Europe sees new spark from rise in venture capital, start-up firms

If fields full of high-tech start-up companies begin to sprout, can a blossoming of venture capital firms be far behind? Or is it the other way around -- the venture capitalists presaging a flourishing of entrepreneurialism?

Whichever, there is clearly a strong uptrend in venture capital activity in Europe. And this development is closely intertwined with a noticeable increase in business start-ups in Europe within the last couple of years. Many observers feel this entrepreneurial wave is the Continent's best hope for a real economic rejuvenation.

``The biologists tell us that our bodies are completely renewed every seven years,'' says Dietmar Gr"uner, manager of the oldest (about a year and a half old) of West Berlin's dozen-odd venture capital firms.

Comparing this renewal to that of the economy, as brought about by new firms, he notes, ``Our role is to be a catalyst in this new development. We help take care of the tender little plants. . . .''

Mr. Gr"uner, whose firm is called simply ``VC Gesellschaft f"ur Innovation mbH,'' or VC Company for Innovation Ltd., contends that the idea of venture capital has been around Europe for a long time. ``You could say that the money the king of Spain provided Christopher Columbus with was venture capital.''

But still, most European observers see American-style venture capital firms as a new development -- and in fact many use the English term, ``venture capital.'' Mr. Gr"uner says that for his firm to get started he needed no changes in the law, only changes in mind-set. Legal encouragement

But in some countries new laws have been needed to get the venture capital industry off the ground.

France, for example, passed a law in January 1983 providing for the establishment of venture capital funds, more or less on the American model, in which institutional investors such as insurance companies, pension funds, and industrial corporations could participate.

``We have set up a piggybank of 100 million francs [$13.22 million],'' says Patrick de Giovanni, a director at Alan Patricof Associ'es, the Paris affiliate of a New York venture capital firm.

``That's not much for the US or the U.K., but it's a lot for us.'' He estimates that his fund is one of about 30 in France. ``At the end of 10 years, we'll break the piggybank and divide up the proceeds among the participants in the fund, and ourselves as managers. We are aiming for a return of 20 percent annually, compounded.''

Mr. de Giovanni notes that in writing the legislation covering the venture capital funds, the government allowed the fund managers to keep a generous chunk of the earnings, up to 20 percent off the top. It may sound self-serving, but the managers of these funds need an incentive to motivate them to top performance, de Giovanni says.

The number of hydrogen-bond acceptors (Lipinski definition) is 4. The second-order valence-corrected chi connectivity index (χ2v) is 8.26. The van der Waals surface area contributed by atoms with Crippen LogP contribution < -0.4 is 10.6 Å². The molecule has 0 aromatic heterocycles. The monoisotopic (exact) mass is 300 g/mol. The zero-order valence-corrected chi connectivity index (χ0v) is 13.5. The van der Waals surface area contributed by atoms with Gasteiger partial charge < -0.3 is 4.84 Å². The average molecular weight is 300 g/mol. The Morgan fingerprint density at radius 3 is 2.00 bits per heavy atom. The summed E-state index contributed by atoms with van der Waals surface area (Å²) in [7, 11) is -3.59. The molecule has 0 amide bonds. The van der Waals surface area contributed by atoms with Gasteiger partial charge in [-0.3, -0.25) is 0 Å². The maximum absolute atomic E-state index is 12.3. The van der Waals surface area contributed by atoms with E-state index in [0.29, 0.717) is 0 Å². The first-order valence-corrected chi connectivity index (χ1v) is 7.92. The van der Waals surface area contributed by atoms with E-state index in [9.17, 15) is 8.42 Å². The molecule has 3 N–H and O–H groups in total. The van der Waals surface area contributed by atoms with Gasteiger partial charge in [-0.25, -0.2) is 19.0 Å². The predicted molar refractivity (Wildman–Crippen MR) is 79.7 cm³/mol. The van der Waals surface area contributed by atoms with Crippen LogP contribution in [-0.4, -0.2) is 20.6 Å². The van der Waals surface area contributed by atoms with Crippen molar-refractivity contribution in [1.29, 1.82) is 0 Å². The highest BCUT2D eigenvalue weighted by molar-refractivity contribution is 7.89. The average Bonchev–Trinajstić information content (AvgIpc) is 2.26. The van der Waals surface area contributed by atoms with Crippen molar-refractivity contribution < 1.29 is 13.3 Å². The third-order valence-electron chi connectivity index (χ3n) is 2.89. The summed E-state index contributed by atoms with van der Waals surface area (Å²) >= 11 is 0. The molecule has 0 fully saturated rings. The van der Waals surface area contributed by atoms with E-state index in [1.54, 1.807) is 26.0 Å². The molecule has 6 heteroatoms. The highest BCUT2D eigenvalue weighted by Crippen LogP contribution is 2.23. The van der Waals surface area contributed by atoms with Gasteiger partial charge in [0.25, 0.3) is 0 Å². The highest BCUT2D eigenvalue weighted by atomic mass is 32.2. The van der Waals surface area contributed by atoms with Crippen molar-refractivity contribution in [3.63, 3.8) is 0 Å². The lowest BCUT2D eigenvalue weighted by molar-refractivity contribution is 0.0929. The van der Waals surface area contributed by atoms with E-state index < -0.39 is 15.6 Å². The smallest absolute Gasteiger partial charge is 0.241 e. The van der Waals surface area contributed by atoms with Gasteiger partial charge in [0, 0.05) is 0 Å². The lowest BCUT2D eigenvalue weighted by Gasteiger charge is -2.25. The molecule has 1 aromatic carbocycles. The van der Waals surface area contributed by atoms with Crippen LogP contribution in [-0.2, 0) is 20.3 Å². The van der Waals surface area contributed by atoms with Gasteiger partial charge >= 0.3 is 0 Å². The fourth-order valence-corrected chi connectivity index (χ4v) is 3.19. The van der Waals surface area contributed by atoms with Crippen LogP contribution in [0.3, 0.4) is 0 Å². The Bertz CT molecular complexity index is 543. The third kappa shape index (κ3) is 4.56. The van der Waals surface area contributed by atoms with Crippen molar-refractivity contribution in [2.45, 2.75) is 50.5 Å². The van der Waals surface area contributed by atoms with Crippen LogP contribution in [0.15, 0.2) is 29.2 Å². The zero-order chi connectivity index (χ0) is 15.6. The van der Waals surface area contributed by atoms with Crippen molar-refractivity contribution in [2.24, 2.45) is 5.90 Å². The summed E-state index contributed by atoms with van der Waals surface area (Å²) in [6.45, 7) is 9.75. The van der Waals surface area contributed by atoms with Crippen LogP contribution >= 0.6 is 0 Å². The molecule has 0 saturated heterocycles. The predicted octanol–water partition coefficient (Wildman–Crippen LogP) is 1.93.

He notes a number of other things that have been done right as France, under the surprisingly market-oriented Socialist government of Franois Mitterrand, has modified its laws to encourage new enterprises:

The law on stock options has been made less restrictive. In the United States and elsewhere, stock options -- rights granted to employees to buy shares in their companies at reduced prices -- are an important tool for rewarding and motivating employees, especially in the early days when a company has little cash.

Leveraged buyouts, whereby the management team buys out the investors of a company and takes it private, using the firm's own assets as collateral, have been made easier.

A secondary (over-the-counter) stock market has been created. More-active partners

With the new laws, says de Giovanni, ``People will invest in these things because they know they can get out of them. That animates the Bourse and creates a dynamism within the entire financial system.

``If you have a pile of money, you can think about investing in a company, because you can get out of it now -- which you couldn't before.''

Typically, French entrepreneurs often went into business just to avoid their previous bosses, rather than launch a great company per se, and the growth of the enterprises has been limited by their reluctance to accept venture capital. They preferred owning all of a smaller company to owning part of a bigger one.

``That's diminishing, but still rather widespread,'' Mr. de Giovanni says.

And European investors generally, such as there were, have tended to be ``silent partners,'' without an active role in the running of the firm they invested in.

Not so the new breed of venture capitalists. One of Patricof's three-member management team in Paris sits on the board of each of the companies Patricof invests in.

Mr. Gr"uner reports taking a similarly active role here in Berlin. His venture capital firm has concentrated its investments in a few specific areas: Two such focus areas are control, measurement, and testing technologies personal computer technologies -- so that the firms it has invested in can enjoy ``an exchange of ideas, a certain synergy,'' as he puts it. Team playing

Like venture capitalists everywhere, Mr. Gr"uner finds that he has to persuade entrepreneurs who are used to being ``solo warriors'' that they ``have to put together a team,'' he says, including, of course, the venture capitalist.

Are there too many entrepreneurs chasing too little venture capital -- or is it the other way around?

Patricof's de Giovanni says, ``I would say there aren't enough entrepreneurs. And from that side, it's rather satisfying . . . it's a necessity in this field that there's always more capital available than there is demand for it, because it's this available capital that makes the demand grow.

``That bothers venture capitalists, because they would like to be all alone, surrounded by lots of worthy entrepreneurs banging on their doors; but it's the law by which this business operates.''

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